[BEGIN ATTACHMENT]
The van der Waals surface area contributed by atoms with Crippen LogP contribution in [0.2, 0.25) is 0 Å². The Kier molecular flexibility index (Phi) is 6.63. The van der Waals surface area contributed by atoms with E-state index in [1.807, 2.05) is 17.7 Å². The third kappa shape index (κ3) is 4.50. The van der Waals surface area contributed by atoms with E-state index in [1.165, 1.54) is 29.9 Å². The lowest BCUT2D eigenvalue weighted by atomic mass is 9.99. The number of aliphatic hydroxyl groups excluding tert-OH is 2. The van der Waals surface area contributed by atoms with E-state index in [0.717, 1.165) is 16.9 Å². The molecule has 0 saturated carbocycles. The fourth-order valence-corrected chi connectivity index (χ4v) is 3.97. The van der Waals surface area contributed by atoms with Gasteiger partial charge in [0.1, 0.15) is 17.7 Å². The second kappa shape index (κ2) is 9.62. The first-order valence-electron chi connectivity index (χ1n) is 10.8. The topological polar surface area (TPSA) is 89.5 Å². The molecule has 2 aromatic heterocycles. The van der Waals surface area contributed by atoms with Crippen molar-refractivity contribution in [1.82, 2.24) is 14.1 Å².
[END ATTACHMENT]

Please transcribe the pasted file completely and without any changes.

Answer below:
The van der Waals surface area contributed by atoms with Crippen LogP contribution in [0.2, 0.25) is 0 Å². The Kier molecular flexibility index (Phi) is 6.63. The van der Waals surface area contributed by atoms with E-state index in [1.807, 2.05) is 17.7 Å². The third kappa shape index (κ3) is 4.50. The van der Waals surface area contributed by atoms with E-state index in [1.165, 1.54) is 29.9 Å². The lowest BCUT2D eigenvalue weighted by atomic mass is 9.99. The number of aliphatic hydroxyl groups excluding tert-OH is 2. The van der Waals surface area contributed by atoms with E-state index in [0.717, 1.165) is 16.9 Å². The molecule has 0 saturated carbocycles. The fourth-order valence-corrected chi connectivity index (χ4v) is 3.97. The van der Waals surface area contributed by atoms with Gasteiger partial charge in [0.1, 0.15) is 17.7 Å². The second kappa shape index (κ2) is 9.62. The first-order valence-electron chi connectivity index (χ1n) is 10.8. The topological polar surface area (TPSA) is 89.5 Å². The molecule has 2 aromatic heterocycles. The van der Waals surface area contributed by atoms with Crippen molar-refractivity contribution in [1.82, 2.24) is 14.1 Å².